The right thing for Tyler to have said, from my perspective at least, would have been that IS-LM does not provide us with enough insights to satisfy us, and here is a slightly more complicated model–a four-good or a three-good two-period model–that actually helps us think coherently about (some of) the issues of nominal versus real interest rates, short-term versus long-term interest rates, safe versus risky interest rates, moral hazard and adverse selection in the bond market, non-interest bearing and interest bearing assets, liquidity and means of payment, flows and stocks, expectations, government reaction functions, and so forth.
Both DeLong and Krugman insist that macro needs to start with simple models. I agree. And that those models must at a minimum include money, bonds and output. Here I don’t entirely agree. I think a model with money and goods, plus sticky prices, can get at many of the key features of the business cycle. BTW, I am not envisioning a model with constant velocity; I agree that would be almost entirely useless. But I’m willing to provisionally go along with the three market minimum for reasons that DeLong lays out here:
But the mechanical quantity theory is simply wrong for us today: the Fed has tripled the monetary base since 2007, and yet the flow of nominal spending has not tripled: not at all. IS-LM at least starts you thinking about the issues around the concept that has been called the “liquidity trap” which the mechanical quantity theory does not.
A quantity theoretic monetary model need not be the mechanical quantity theory. So I see DeLong making a pragmatic argument here. He’s saying that thinking in quantity theoretic terms is likely to lead us astray. We know that V might change, but we are likely to forget that problem when thinking about policy options at the zero bound. Fair enough. But this criticism applies equally to IS-LM, which is also likely to lead one astray, especially at the zero bound.
The IS-LM model led economic historians to argue money was easy in 1929-30, because rates fell sharply. It led modern Keynesians to assume that money was easy in 2008, because rates fell sharply. And IS-LM proponents underestimated the importance of monetary stimulus in late 2008, because they thought the IS-LM model told them that monetary policy is ineffective at the zero bound. Brad DeLong himself was one of those IS-LM proponents who underestimated the importance of monetary stimulus in late 2008. Now he’s bashing the Fed almost every day.
Some IS-LM defenders argue that there is nothing wrong with the IS-LM approach; it’s just that the model is misused by its supporters. After all, there has to be some sort of general equilibrium in the goods, money, and bond markets. The markets all interact with each other. And the IS and LM lines merely depict that general equilibrium. Yes, but a model that general would be pretty useless. IS-LM proponents also tend to argue that the IS curve is downward sloping. Nick Rowe recently argued that it is upward sloping. I think Nick’s right, at least if we use the yield on T-securities as “the interest rate,” and use a time frame that is relevant for business cycle analysis (a few months or years.) The problem is that most Keynesians identify changes in monetary policy by changes in interest rates, and hence misidentify monetary shocks.
So has Nick “fixed” the problem with IS-LM? Not really, because it’s a mistake to think of their being a “true” IS-LM model, untainted by the misuse of its adherents. Models aren’t out there in some Platonic realm, they are tools created by humans. The value of any model is instrumental, not intrinsic. If IS-LM is misused by almost everyone, then ipso facto, it’s not a good model.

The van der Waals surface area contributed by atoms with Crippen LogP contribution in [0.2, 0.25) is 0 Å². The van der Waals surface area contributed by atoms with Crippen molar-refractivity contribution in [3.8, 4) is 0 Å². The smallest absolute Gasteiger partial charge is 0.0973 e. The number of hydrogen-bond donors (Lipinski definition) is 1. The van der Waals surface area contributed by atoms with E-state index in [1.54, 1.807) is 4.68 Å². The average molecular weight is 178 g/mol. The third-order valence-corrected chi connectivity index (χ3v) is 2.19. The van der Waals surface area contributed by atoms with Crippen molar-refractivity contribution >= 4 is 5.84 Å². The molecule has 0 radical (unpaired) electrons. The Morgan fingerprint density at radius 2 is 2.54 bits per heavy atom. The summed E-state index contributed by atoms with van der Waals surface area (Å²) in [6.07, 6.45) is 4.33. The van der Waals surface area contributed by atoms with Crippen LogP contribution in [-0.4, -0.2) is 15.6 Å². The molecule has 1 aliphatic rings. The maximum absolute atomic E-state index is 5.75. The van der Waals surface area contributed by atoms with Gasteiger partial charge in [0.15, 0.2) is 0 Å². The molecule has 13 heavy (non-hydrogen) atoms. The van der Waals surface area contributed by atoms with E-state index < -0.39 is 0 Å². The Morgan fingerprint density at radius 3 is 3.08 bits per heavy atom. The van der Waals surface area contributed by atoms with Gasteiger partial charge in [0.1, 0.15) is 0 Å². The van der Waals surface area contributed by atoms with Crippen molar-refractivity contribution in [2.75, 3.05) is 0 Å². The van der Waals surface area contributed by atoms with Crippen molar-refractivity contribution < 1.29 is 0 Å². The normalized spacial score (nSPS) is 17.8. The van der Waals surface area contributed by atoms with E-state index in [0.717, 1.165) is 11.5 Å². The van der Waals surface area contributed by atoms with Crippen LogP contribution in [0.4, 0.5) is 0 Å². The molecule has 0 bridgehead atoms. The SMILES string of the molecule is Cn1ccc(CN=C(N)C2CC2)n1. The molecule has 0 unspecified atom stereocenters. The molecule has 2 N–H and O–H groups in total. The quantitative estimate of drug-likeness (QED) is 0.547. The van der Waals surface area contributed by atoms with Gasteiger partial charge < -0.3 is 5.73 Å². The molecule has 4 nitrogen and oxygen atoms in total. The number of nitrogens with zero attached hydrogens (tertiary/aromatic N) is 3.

Paul Krugman makes an anti-elitist argument in favor of IS-LM:
Here’s the problem: Macro I (that’s 14.451 in MIT lingo) is a quarter course, which is supposed to cover the “workhorse” models of the field – the standard approaches that everyone is supposed to know, the models that underlie discussion at, say, the Fed, Treasury, and the IMF. In particular, it is supposed to provide an overview of such items as the IS-LM model of monetary and fiscal policy, the AS-AD approach to short-run versus long-run analysis, and so on. By the standards of modern macro theory, this is crude and simplistic stuff, so you might think that any trained macroeconomist could teach it. But it turns out that that isn’t true.
. . .
Now you might say, if this stuff is so out of fashion, shouldn’t it be dropped from the curriculum? But the funny thing is that while old-fashioned macro has increasingly been pushed out of graduate programs– it takes up only a few pages in either the Blanchard-Fischer or Romer textbooks that I am assigning, and none at all in many other tracts – out there in the real world it continues to be the main basis for serious discussion. After 25 years of rational expectations, equilibrium business cycles, growth and new growth, and so on, when the talk turns to Greenspan’s next move, or the prospects for EMU, or the risks to the Brazilian rescue plan, it is always informed – explicitly or implicitly – by something not too different from the old-fashioned macro that I am supposed to teach in February.
I think Krugman’s right that real world policymakers use IS-LM to frame the issues. And to me that’s precisely the problem. The policymakers understand the basic IS-LM model, but not its weaknesses. They think there is “a” fiscal multiplier, ignoring monetary policy feedback. They think that low rates mean easy money. That’s why when I started arguing that money became ultra-contractionary in late 2008 I was regarded as something of a kook. Policymakers also tend to assume the Fed is out of ammo at zero rates. Where does this crazy idea come from? Krugman constantly like to praise Hick’s 1937 model, but in that paper Hicks said that the liquidity trap was the only revolutionary idea in the entire General Theory. The rest was putting already understood concepts (i.e. money demand depends on interest rates, or wages and prices are sticky) into a different language. There’s no question that the liquidity trap view comes from IS-LM, even its supporters admit that. And the liquidity trap view that is out there in the real world is the main reason we are letting central banks off the hook, the reason Obama thinks the Fed has “shot its wad.”